From The Grave

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I have to tell you, I hate remakes as much as the next guy. I understand completely the need to reintroduce pop culture to a new generation. The key word is “Culture”. There’s not a lot of that going on in today’s films. And a lot of the remakes from the past, as well as today, could care less about how an audience might feel about a remake of their favorite film; whether it’s Ghostbusters with a feminine bent, or a reimagining of Joe vs the volcano starring a CGI version of a hillbilly caveman and Amy Schumer. Movie companies don’t care; that greenback is what really matters. Once in a blue moon, they get the bright idea of hiring a genius; artsy-fartsy director and they strike gold.

That’s what United Artist did when they paired Invasion of the Body Snatchers with Phillip Kaufman (Based on the book by Jack Finney).

The movie begins in outer space. Shouldn’t all films start that way? Slowly, it transitions to Earth, specifically San Francisco, after a rainstorm some odd flowers begin to bloom on already living plants. Elizabeth (Brooke Adams---Ms. 45, Days of Heaven) picks one of those flowers, as does some school children. The camera pans and we see Robert Duval in the rare cameo, dressed as a priest enjoying the swings, looking very malevolent toward those school children.

She comes home to find lazy boyfriend Geoffrey (Art Hindle---Easy Rider, Black Christmas) listening and watching the basketball game with headphones. She tells him about the flower she just found, thinking it’s a new plant. Apparently the flower she picked is Grex; two species cross-pollinate to produce a third unique species. Elizabeth goes on to educate dim Geoffrey further by telling him: “Epilobic, from the Greek Epi, upon, and lobus: a pod. Many are dangerous weed and should be avoided. Characteristics are rabid and parasitic and observed found in many war-torn cities of Europe. Some of these plants may thrive on devastated grounds.” Of course, dim Geoffrey is not at all interested in plants or education for that matter. They make a weekend date and there is no more education talks to follow.

Next we see Health inspector Matthew Bennell (Donald Sutherland---Animal house, Mash, Ordinary People, Kelley’s Heroes, etc.) entering a French restaurant looking for health code violations. Matthew inspects their chicken stock and discovers a rat turd. The owner of the restaurant disagrees and says it is a caper. Matthew makes his point when he offers up his discovery to the man to eat it. The owner declines.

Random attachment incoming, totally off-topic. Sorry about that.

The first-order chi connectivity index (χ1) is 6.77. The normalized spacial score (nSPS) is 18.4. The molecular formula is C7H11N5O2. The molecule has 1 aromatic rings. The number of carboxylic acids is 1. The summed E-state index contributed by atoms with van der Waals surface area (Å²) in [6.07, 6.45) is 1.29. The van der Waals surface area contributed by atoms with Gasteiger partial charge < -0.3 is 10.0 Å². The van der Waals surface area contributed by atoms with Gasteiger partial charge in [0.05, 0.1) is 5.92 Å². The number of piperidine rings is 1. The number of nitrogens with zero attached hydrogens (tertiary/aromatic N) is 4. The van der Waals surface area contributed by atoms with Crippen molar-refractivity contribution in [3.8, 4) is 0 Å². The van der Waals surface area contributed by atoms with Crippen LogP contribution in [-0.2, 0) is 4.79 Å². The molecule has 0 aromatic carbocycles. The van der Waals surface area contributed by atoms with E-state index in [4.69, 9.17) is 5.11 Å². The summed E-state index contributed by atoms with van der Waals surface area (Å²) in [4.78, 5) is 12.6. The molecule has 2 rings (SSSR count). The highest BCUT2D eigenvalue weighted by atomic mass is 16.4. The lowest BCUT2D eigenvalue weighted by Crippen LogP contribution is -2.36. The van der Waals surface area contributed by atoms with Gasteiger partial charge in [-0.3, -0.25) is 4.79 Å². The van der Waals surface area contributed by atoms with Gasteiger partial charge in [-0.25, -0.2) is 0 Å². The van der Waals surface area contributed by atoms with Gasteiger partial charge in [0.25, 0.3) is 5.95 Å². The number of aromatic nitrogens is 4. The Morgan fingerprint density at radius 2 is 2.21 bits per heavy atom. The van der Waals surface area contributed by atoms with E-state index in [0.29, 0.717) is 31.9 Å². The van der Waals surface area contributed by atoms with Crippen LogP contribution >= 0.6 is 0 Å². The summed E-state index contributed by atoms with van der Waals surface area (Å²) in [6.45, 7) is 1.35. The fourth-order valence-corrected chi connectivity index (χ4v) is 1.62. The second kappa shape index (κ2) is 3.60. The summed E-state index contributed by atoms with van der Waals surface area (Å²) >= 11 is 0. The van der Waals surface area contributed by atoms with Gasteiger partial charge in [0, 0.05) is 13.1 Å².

Turns out Matthew and Elizabeth are coworkers. She works in the lab and he does the field work. The next morning Elizabeth sees a change in Geoffrey. He’s neat, cleaning up after himself, but….he’s devoid of any emotions. He walks stiff, his facial muscles are rigid. She knows it’s her Geoffrey. She takes her problems to Matthew, who cooks her dinner. She tells Matthew that Geoffrey, who usually is obsessed over the Goldenstate Warriors, is not going to the game. Instead, Geoffrey is meeting some people.

Matthew thinks Elizabeth should see a Physiatrist friend of his. He’s very famous, even has his face on T-shirts. Elizabeth says she keeps seeing strangers recognizing each other. She thinks it’s a conspiracy. She tried to see Geoffrey at his office; he was outside meeting up with all walks of life, bums talking to businessmen, passing packages off to each other. Matthew insists she see his friend Kibbner (Leonard Nimoy---Star Trek, director of Three men and a baby, etc.)

Driving through the streets, a man jumps in front of Matthew’s car, screaming: “They’re coming, they’re coming!” The man (Kevin McCarthy---original Invasion of the Body Snatchers, Twilight Zone, VHF) is apparently being chased. The man runs away, followed by a crowd. Matthew and Elizabeth hear a car screech and the man is run over. They drive by and the crowd is standing over top of the man. No one is helping, not even the police.